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Interviews

George Duke: Facing the Music

By Published: December 20, 2010
AAJ: Had you become more comfortable as a vocalist to step out take the lead as a singer?

GD: I've never been comfortable with my vocals, and I don't consider myself a singer. I'm a pianist who sings a little bit. The only reason I started singing was to sell records. I admit that. Vocals seem to connect in a way instrumentals do not, and I thought that was okay in spots, not for an entire record. I still do the same thing now. Déjà Vu has a lot of vocals.

George Duke Band, Performing at JazzKaar 2010

I think I'm a better vocalist now than I've ever been, but I don't have as much voice. The falsetto is pretty much on its way out. What did Al Jarreau call it—"Mutiny On the Body"?

AAJ: How did the Muir Woods Suite (Warner Bros., 1993) come to pass?

GD: I had been writing stuff since college. My thesis was to write an opera. I began to write some orchestral things, and I was a music composition major. In between tours and records, I was writing the Muir Woods Suite (Warner Bros., 1993). I had the movements done, and I put them in my synthesizer and played all the parts just so I could hear it. I figured I never would do it with a real orchestra.

I took the three movements to give to Claude Nobs of the Montreux Festival. I was going to give it to Claude at a party Quincy Jones
Quincy Jones
Quincy Jones
b.1933
producer
was throwing. It was on a cassette, and Claude took it and started playing it at the party. I was having a drink and suddenly it was like, "Hey, what is that coming over Quincy's stereo?" It got real quiet, and people started crowding around it. I was, like, "Oh man, I gave it to Claude to take back to his hotel room. What's he doing playing it here?" I was kind of embarrassed and walked out on the terrace. Quincy came up to me and said, "Dukey"—he calls me "Dukey." "We need to do at the festival this year.

I said, "You mean next year."

He said, "No, I mean this year." That only gave me three months to finish it. I came back and cleared out my schedule to finish the four movements. Whooo! It was a lot of work to do in three weeks.

AAJ: Is that something you would like to try again?

GD: Oh, absolutely. I'm much better now. I was a novice then. Not to say I'm Stravinsky now, but I learned a lot and have done some big band and orchestral stuff for other artists. I've just done some stuff for Natalie Cole
Natalie Cole
Natalie Cole
b.1950
vocalist
and for Al Jarreau and Dee Dee Bridgewater, that debuted at the Kennedy Center this past January. That's absolutely something I want to do again. Or my next record might be a big band record; I haven't decided yet.

AAJ: Déjà Vu and Dukey Treats seem like the closing of a chapter, musically.

GD: I never thought of it that way, but you could be right. I take it one day at a time. If I had to do a record today, I really want to revisit A Brazilian Love Affair and use what I know now to go back to Brazil to cut an album. On the other hand, this big band thing has really been pulling at me. I've been doing dates with the Amsterdam Metropolitan Orchestra, and they are great. I'd like to go over there with someone like Christian McBride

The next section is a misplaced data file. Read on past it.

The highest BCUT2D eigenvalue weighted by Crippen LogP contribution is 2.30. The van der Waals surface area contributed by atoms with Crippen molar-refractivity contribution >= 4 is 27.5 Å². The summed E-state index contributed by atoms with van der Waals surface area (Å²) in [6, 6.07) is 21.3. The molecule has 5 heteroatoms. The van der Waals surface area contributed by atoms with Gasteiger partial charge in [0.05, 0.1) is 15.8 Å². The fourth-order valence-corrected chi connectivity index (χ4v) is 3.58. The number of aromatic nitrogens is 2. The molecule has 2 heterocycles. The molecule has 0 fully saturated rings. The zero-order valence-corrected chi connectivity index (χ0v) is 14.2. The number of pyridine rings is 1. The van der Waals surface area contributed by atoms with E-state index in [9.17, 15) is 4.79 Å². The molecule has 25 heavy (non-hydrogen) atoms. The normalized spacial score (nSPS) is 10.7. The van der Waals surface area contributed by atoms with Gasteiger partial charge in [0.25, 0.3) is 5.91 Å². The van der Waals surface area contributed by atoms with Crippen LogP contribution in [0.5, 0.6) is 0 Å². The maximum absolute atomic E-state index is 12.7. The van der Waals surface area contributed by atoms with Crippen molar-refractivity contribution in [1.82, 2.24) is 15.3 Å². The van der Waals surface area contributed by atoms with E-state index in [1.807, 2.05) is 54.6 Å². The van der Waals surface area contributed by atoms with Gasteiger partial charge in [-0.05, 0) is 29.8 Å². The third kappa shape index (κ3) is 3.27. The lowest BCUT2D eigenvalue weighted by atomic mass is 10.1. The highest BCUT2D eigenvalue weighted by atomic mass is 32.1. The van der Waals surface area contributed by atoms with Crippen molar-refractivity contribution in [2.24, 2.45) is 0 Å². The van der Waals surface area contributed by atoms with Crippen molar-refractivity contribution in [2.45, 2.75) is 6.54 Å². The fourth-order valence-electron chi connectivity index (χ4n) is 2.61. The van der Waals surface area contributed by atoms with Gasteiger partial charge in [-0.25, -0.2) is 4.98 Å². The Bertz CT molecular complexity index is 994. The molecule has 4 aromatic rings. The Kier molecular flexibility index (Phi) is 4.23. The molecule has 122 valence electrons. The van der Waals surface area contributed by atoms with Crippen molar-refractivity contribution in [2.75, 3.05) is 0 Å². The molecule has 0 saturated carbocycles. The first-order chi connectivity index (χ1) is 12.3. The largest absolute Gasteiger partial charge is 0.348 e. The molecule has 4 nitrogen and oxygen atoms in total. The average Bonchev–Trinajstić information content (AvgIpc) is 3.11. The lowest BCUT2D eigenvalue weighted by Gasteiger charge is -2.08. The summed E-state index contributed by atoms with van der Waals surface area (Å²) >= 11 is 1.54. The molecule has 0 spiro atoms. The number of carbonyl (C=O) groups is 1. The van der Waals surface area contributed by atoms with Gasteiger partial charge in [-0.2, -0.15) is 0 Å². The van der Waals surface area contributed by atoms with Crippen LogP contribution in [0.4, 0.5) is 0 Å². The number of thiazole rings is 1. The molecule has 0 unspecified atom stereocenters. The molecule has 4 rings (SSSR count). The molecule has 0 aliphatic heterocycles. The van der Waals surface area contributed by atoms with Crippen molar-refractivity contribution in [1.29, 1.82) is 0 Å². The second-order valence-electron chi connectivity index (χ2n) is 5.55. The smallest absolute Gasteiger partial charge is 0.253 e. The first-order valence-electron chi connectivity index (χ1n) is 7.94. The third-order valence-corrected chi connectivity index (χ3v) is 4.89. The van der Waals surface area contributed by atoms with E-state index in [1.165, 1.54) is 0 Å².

Christian McBride
Christian McBride
b.1972
bass
and a great drummer. I might do that next year. I don't know. It's pulling at me too.

AAJ:: Christian McBride appears on After Hours (Warner Bros., 1998) and Face the Music (BPM, 2000)—two perhaps underrated albums. Do you enjoy confounding people's expectations for what George Duke is "supposed" to sound like?

GD: I've done that throughout my career. When I did the funk thing, it caught people by surprise. But I don't make music for that purpose. I make the music that I'd been led to do.

Face the Music was supposed to be my last album for Warner Brothers. But Matt Pierson, who was my project manager at Warner, said, "Look, George, we're going through some changes here. If this is as strong an album as I think, you'd be better off taking it to another label for distribution, or putting it out yourself."

I was shocked, but in hindsight Matt did me a favor. He sent me on my way to set up my own label, and it was time to do it before the bottom fell out of the industry. I did the record I wanted to do with Christian, Little John Roberts on drums and Jeff Lee Johnson on guitar. I wanted that band sound again. That's what that record was really about. We just went into the studio and had at it—everybody just playing live together and going after that vibe. The same thing was was After Hours is about. I wanted to do a concept album about a guy leaving work and coming home through rush hour traffic, cooling out, and it takes him through the rest of the night, which includes making love to his woman.

Face the Music was conceptual only in the sense that it's all one band. There was a track on there where I said, "This will never get played on the radio, but I just want to do something that is totally free. The last tune, "Ten Mile Jog," we did around midnight. I said, "All right, everybody just do what you want." I looked at Jeff Lee and said, "You start." And that was totally improvised—I went in and orchestrated it later. There's something about the immediacy of that stuff that I just love. It was like 13 minutes long, but I wasn't worried about time.


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